(3) Initial action. Immediately upon receipt of a claim, the contracting officer shall send a letter acknowledging receipt of the claim and soliciting the contractor's views on submitting this claim for ADR. In every dispute, the first step toward resolution shall be unassisted negotiations, in which the parties try to work out the disagreement among themselves. If this fails, before issuing a final decision, the contracting officer shall consult first with the head of the contracting activity, and contact the Office of the Legal Adviser and A/OPE to determine whether the disagreement appears susceptible to resolution by ADR. Consideration shall be given to pursuing additional fact-finding or designating a neutral expert in the disputed issue to provide an advisory opinion.
(c) Methods of ADR. If the initial action to resolve the dispute fails, and the contracting officer issues a final decision which is appealed, ADR may still be feasible. The CBCA issues a notice regarding ADR to all contractors who file appeals under the Contract Disputes Act. This notice describes the following ADR techniques, which contracting officers are urged to discuss with contractors at any time:
(1) Settlement judge. A settlement judge is either an administrative judge or hearing examiner who is appointed by the parties in dispute for the purpose of facilitating settlement. The agenda is flexible and based on the specifics of the individual dispute. By holding a frank, in-depth discussion of the strengths and weaknesses of each party's position, the settlement judge may be able to foster a settlement of the dispute. The settlement judge may meet with the parties jointly or individually, and the settlement judge's recommendations are not binding. Typically, the settlement judge's opinions, based on his or her experience in handling prior disputes, will help the parties realize whether their arguments have merit or not.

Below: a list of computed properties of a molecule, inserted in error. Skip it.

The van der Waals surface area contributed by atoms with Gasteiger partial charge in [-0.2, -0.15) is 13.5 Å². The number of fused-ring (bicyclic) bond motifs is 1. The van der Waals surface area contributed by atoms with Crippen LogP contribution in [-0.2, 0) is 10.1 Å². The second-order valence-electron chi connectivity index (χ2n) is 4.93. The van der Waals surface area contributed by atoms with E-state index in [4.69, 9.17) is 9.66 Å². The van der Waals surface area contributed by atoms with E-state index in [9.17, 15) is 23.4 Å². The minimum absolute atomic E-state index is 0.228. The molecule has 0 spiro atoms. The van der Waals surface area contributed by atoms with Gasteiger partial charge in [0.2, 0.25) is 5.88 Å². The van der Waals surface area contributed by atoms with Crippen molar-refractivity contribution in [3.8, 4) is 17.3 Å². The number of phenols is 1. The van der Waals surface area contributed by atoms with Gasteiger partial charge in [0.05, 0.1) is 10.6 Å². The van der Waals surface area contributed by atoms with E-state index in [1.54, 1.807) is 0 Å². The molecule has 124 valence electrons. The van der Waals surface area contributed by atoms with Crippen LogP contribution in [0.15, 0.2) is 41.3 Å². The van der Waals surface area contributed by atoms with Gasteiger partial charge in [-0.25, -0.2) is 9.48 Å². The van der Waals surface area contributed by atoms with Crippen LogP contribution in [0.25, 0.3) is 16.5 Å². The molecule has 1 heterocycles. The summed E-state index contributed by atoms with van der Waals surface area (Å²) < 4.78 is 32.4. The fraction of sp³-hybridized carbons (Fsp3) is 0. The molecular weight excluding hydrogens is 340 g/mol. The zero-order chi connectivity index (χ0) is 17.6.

(2) Minitrial. A minitrial is not an actual trial but rather a flexible, expedited, but structured procedure in which each party presents an abbreviated version of its position both to a neutral advisor (who may be appointed by the CBCA) and to principals of the parties who have full contractual authority to conclude a settlement. The parties mutually decide on the form of presentation without regard to traditional judicial proceedings or rules of evidence. An advance agreement by the parties specifies the procedure to be followed in making presentations, as well as the role of the neutral advisor. Upon conclusion of the presentations, settlement negotiations are conducted. The neutral advisor may assist the parties in negotiating settlement, including making non-binding recommendations.
(3) Summary trial with binding decision. A summary trial with binding decision is a procedure in which the scheduling of an appeal is expedited and the parties try their appeal informally before an administrative judge or panel of judges. The length of the trial and the time for presentation and decision are tailored to the needs of the particular case. Trial procedures and rules applicable to appeals are modified or eliminated to expedite resolution of the appeal. The parties must agree, however, that all decisions, rulings, and orders by the judge(s) are final, conclusive, and not appealable, and may not be set aside, except for fraud. A summary “bench” decision is issued at the conclusion of the trial or a summary written decision will be issued within ten (10) days of either the trial's conclusion or receipt of a trial transcript.